Header Bidding Implementations in the Wild


Example Publisher: HotAir.com

Domain: http://ox-d.tmn.servedbyopenx.com/ and http://ox-d.townhallmedia.servedbyopenx.com

Keyvalue: ox or ox combined with size, for example, ox728x90

OpenX has a more detailed response than many other header bidders, but it’s very nicely organized and easy to understand.  Similar to Casale, OpenX passes more details about the creative in particular, as well as brand / advertiser parameters which I imagine could be very helpful to log for billing or reporting purposes downstream.  In terms of variables, ‘pub_rev’ is the parameter they use in their own response, and as you can see from the second image, publishers then typically pass that value into their ad server using the ‘ox’ or ‘ox[size]’ key.

OpenX Header Bidding

OpenX Header Bidding


Example Publisher: Topix.com

Domain: http://gads.pubmatic.com

Keyvalue: bid

PubMatic was an early player in header bidding, and they still have one of the easiest implementations to understand.  They return a position value, rate, creative ID, and that’s basically it, letting the publisher pass the rate only into their ad call.  Simple and elegant.

PubMatic Header Bidding

PubMatic Header Bidding


Example Publisher: HotAir.com

Domain: http://anvil.rubiconproject.com/a/api or http://optimized-by.rubiconproject.com/a/api/fastlane

Keyvalue: rp_cpm

For some reason, Rubicon seems to do header bidding differently than other companies.  For one, they appear to require a separate call per ad slot on the page, vs. an array of sizes like every one else can take.  They also don’t always appear to pass the price as a key-value to the ad server, even though they always seem to return it in their response, rather they sometimes abstract the rate into a handful of ‘tier’ values, probably to make it simpler for Ad Ops to traffic the necessary line items in DFP.  My sense is they’ll reconsider that if they aren’t in the process of migrating folks over to an exact value solution given virtually every other bidder now passes an exact value to the ad server.  I’ve also seen them change their approach a few times in the past year, so my sense is whatever I document here won’t be their solution in a few months, as it seems like they are still tweaking it. In addition to HotAir, the Tribune media companies have spoken publicly about using Rubicon’s header bidding technology on their large network of premium sites.

Rubicon Header Bidding

Rubicon Header Bidding


  1. Rubicon is working on a specific actual value solution called project fast lane but it is doing so begrudgingly. Rubicon believes correctly (however, almost no publishers manager their stacks completely correctly to take advantage.) That the way to value an auction/ yield management is in terms of scarcity. Exact price doesn’t matter from this perspective of yield management. If they return a “yes” in a certain tier it means that impression is a high enough value and rare enough in Rubicon it should get priority unless AdX beats a specific floor. This methodology when done correctly distributes impressions to the highest possible value across the entire campaign.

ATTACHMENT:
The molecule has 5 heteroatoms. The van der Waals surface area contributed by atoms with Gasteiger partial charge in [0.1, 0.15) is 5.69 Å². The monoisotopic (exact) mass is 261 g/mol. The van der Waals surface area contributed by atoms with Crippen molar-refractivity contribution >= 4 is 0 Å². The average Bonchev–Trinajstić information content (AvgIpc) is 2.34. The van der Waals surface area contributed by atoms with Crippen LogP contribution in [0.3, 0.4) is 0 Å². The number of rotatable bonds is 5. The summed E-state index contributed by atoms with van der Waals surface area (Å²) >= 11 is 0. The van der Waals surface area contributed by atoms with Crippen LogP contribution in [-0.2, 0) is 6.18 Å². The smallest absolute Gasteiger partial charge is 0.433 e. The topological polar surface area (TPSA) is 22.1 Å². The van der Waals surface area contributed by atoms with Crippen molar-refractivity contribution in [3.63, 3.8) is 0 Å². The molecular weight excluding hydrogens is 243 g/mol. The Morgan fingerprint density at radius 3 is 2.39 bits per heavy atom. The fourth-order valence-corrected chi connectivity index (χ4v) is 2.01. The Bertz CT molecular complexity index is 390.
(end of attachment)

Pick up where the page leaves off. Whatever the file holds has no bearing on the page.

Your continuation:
2. Interesting color, Dave – thanks for the comment. I think I’d probably need more detail to really take an opinion on Rubicon’s described approach, although I’m not sure it makes sense at face value that exact price doesn’t matter as long as the relative price is higher. For one, I think that makes it pretty difficult to audit how good a job Rubicon’s system would do at calling higher / lower than AdX, and second, I think it makes log level data a lot more difficult to work with. That said, Rubicon has a smart team and I’m sure there’s more than meets the eye here – hopefully they’ll release more details on their unique take with header bidding.

  3. For additionally clarity I forgot to add that their solution was designed to compete with a publisher’s direct/ guaranteed demand and allow for “price less auctions”, the idea being if direct is pacing, a scarce impression should serve. With that in mind, Rubicon actively promotes that if you use their header solution no other header tags should be allowed. The argument being fixed header bids like Criteo generally fill say 5-10% of impressions typically make the market (as the 2nd price) over 50% of the time in an auction environment and that long term fragmenting demand and turing exchanges into bidders will hurt CPMs. I agree in the case of fixed bidders like Criteo, but not for other similar exchanges to Rubicon.

  4. Hi Alex,

    Yes, Space.com has a working example – just open your developer tools and search for ‘prebid.js’ on the Network tab.

    Hope that helps!

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